British Columbia, southern, Canada
Seen across Vancouver harbour, this wintery shot of North Vancouver with the immediate backdrop of the North Shore Mountains is a typical view, showing the looming and lingering clouds which shroud the mountains in winter and a hint of how close quality skiing really is at higher altitudes!
In 1937-8 the Guinness estate built of the Lion's Gate Bridge, linking Vancouver itself to the North Shore communities of North and West Vancouver, allowing them to develop their extensive land holdings on the north side of the Burrard Inlet. The First Narrows, over which this suspension bridge passes, is the main entrance into Vancouver Harbour and required the bridge to be built with a 60m clearance below. The narrows to enter the harbour is a mere 222m wide and suffers a very strong tidal flow. The bridge was a toll bridge until 1963. Its original 2 lane nature was widened to three reversible lanes in the first years of the 21st century, the first time the complete deck of such a suspension bridge was replaced.
This view point, just west of the Lion's Gate Bridge over the narrows in Stanley Park, shows a good day in Vancouver's often grey, blustery, cloudy winter. The entrance to Vancouver Harbour lies through the narrows and the 1930's built Lions Gate suspension bridge soars high over the water, giving access to West Vancouver.
The Fraser River is still in many places a working industrial river as it takes its course between the cities of Vancouver and Richmond, British Columbia, Canada. The tugs and barges are readying, the stocked lumber rafts in the river await their removal to the lumber mill generating steam upstream. At ground level the air is still but chilly and damp, the sky a little threatening and more turbulent.
Early morning ground mist and a light fog mingling amoung the trees at sunrise
The delta harbor of Steveston, British Columbia, Canada has as a backdrop the enormous active volcano, Mt Baker, in adjacent Washington State, USA. The size of the volcano can be assessed by the fact that it is about 80 km from Steveston.
The entire north shore of Point Grey in Vancouver is given over to beaches overlooking English Bay and the North Shore Mountains. Each beach area has its own name and each beach area has its own lifeguard station
The mighty Fraser River in British Columbia spills out into the Salish Sea, through the large delta it has created, at the old fishing community of Steveston. Here, looking north, one can see the North Shore Mountains.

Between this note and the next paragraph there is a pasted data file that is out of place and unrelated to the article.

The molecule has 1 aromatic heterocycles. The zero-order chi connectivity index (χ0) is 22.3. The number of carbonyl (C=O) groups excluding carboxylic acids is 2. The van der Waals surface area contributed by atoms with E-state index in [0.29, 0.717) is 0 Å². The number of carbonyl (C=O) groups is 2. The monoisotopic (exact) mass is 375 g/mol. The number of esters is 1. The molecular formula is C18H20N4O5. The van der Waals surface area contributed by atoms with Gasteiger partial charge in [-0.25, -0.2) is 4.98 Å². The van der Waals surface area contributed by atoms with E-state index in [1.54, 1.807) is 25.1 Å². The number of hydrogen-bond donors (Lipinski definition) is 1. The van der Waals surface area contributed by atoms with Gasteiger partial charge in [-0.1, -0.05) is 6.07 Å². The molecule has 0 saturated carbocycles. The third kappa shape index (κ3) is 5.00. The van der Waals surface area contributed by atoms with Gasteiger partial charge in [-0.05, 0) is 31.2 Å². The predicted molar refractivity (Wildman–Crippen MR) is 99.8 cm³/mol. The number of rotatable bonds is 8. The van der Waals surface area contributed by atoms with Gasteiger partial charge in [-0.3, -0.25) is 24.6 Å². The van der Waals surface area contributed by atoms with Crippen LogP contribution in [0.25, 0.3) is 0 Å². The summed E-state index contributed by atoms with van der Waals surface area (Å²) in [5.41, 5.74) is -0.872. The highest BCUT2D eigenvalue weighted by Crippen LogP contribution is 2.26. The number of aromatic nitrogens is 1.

The fjord running inland from Vancouver, known as Indian Arm, presents some wonderful scenery from the water and from the heights well above it. Vancouver Harbour reaches well into Indian arm and substantial ships take moorage there. A lifting bridge at Second Narrows facilitates access.
There are many wonderful walks on the norther perimeter of the Fraser Valley east of Vancouver, looking up into the snow covered mountains in Springtime. Sometimes the valley itself is snowbound making walking the banks of the secondary rivers flowing into the mighty Fraser heavy going.
The 66 metre tall (216 feet) Brandywine Falls is a half hour hike in from the road, not far from Whistler BC. It is one of the taller falls in British Columbia and can vary considerably in flow depending on the time of year. In the Spring it is a considerable torrent. This late summer image is more sedate.
The total height of Shannon Falls is 335 metres ( 1,105 ft), the 3rd highest falls in British Columbia, tumbling out of the mountains south of Squamish into the depths of Howe Sound, a major coastal ford. This image shows only the middle 1/3 of the falls, itself higher than Niagara Falls in Ontario, which are only 99 metres high (324 ft).
Looking across Lion's Gate Bridge, showing the very narrow and tidally treacherous entry into Burrard Inlet and Vancouver's inner harbour, looking east. Burrard Inlet is a fjord which travels east for a short way then turns north deeply into the mountains for about 30kms up Indian Arm. In the distance can be seen the Second Narrows bridge, there only being two crossings of the inlet linking Vancouver to its outlying communities. The hill to the south of the second narrows is Burnaby Mountain, the home of Simon Fraser Univsersity. Vancouver's sheltered harbour is an extremely busy enterprise.